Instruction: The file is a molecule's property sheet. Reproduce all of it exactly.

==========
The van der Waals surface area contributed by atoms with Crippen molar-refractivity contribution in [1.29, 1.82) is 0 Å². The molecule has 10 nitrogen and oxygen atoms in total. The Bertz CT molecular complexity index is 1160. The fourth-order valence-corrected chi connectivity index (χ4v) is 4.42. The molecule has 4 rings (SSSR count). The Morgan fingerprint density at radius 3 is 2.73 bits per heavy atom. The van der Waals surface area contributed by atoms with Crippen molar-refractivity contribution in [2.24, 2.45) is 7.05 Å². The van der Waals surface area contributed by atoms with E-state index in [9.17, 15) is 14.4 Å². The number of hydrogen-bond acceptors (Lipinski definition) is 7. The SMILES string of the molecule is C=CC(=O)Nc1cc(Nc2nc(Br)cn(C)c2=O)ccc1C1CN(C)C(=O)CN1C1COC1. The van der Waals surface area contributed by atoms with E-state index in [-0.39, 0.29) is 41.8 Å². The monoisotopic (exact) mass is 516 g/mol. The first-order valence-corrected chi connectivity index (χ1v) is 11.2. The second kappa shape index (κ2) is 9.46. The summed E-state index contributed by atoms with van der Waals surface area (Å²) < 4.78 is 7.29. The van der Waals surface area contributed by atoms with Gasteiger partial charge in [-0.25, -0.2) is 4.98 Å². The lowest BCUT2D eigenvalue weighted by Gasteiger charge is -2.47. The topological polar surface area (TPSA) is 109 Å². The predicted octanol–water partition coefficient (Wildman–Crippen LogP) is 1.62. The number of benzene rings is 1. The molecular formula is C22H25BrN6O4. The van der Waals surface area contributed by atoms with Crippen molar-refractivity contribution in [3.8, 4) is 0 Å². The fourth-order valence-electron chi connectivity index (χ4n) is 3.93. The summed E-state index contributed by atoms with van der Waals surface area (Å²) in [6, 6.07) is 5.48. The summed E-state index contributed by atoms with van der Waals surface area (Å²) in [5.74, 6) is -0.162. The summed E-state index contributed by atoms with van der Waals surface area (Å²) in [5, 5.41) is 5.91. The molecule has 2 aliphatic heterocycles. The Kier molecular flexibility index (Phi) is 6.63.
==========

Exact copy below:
The van der Waals surface area contributed by atoms with Crippen molar-refractivity contribution in [1.29, 1.82) is 0 Å². The molecule has 10 nitrogen and oxygen atoms in total. The Bertz CT molecular complexity index is 1160. The fourth-order valence-corrected chi connectivity index (χ4v) is 4.42. The molecule has 4 rings (SSSR count). The Morgan fingerprint density at radius 3 is 2.73 bits per heavy atom. The van der Waals surface area contributed by atoms with Crippen molar-refractivity contribution in [2.24, 2.45) is 7.05 Å². The van der Waals surface area contributed by atoms with E-state index in [9.17, 15) is 14.4 Å². The number of hydrogen-bond acceptors (Lipinski definition) is 7. The SMILES string of the molecule is C=CC(=O)Nc1cc(Nc2nc(Br)cn(C)c2=O)ccc1C1CN(C)C(=O)CN1C1COC1. The van der Waals surface area contributed by atoms with E-state index in [-0.39, 0.29) is 41.8 Å². The monoisotopic (exact) mass is 516 g/mol. The first-order valence-corrected chi connectivity index (χ1v) is 11.2. The second kappa shape index (κ2) is 9.46. The summed E-state index contributed by atoms with van der Waals surface area (Å²) < 4.78 is 7.29. The van der Waals surface area contributed by atoms with Gasteiger partial charge in [-0.25, -0.2) is 4.98 Å². The lowest BCUT2D eigenvalue weighted by Gasteiger charge is -2.47. The topological polar surface area (TPSA) is 109 Å². The predicted octanol–water partition coefficient (Wildman–Crippen LogP) is 1.62. The number of benzene rings is 1. The molecular formula is C22H25BrN6O4. The van der Waals surface area contributed by atoms with Crippen molar-refractivity contribution in [3.8, 4) is 0 Å². The fourth-order valence-electron chi connectivity index (χ4n) is 3.93. The summed E-state index contributed by atoms with van der Waals surface area (Å²) in [6, 6.07) is 5.48. The summed E-state index contributed by atoms with van der Waals surface area (Å²) in [5.74, 6) is -0.162. The summed E-state index contributed by atoms with van der Waals surface area (Å²) in [5, 5.41) is 5.91. The molecule has 2 aliphatic heterocycles. The Kier molecular flexibility index (Phi) is 6.63.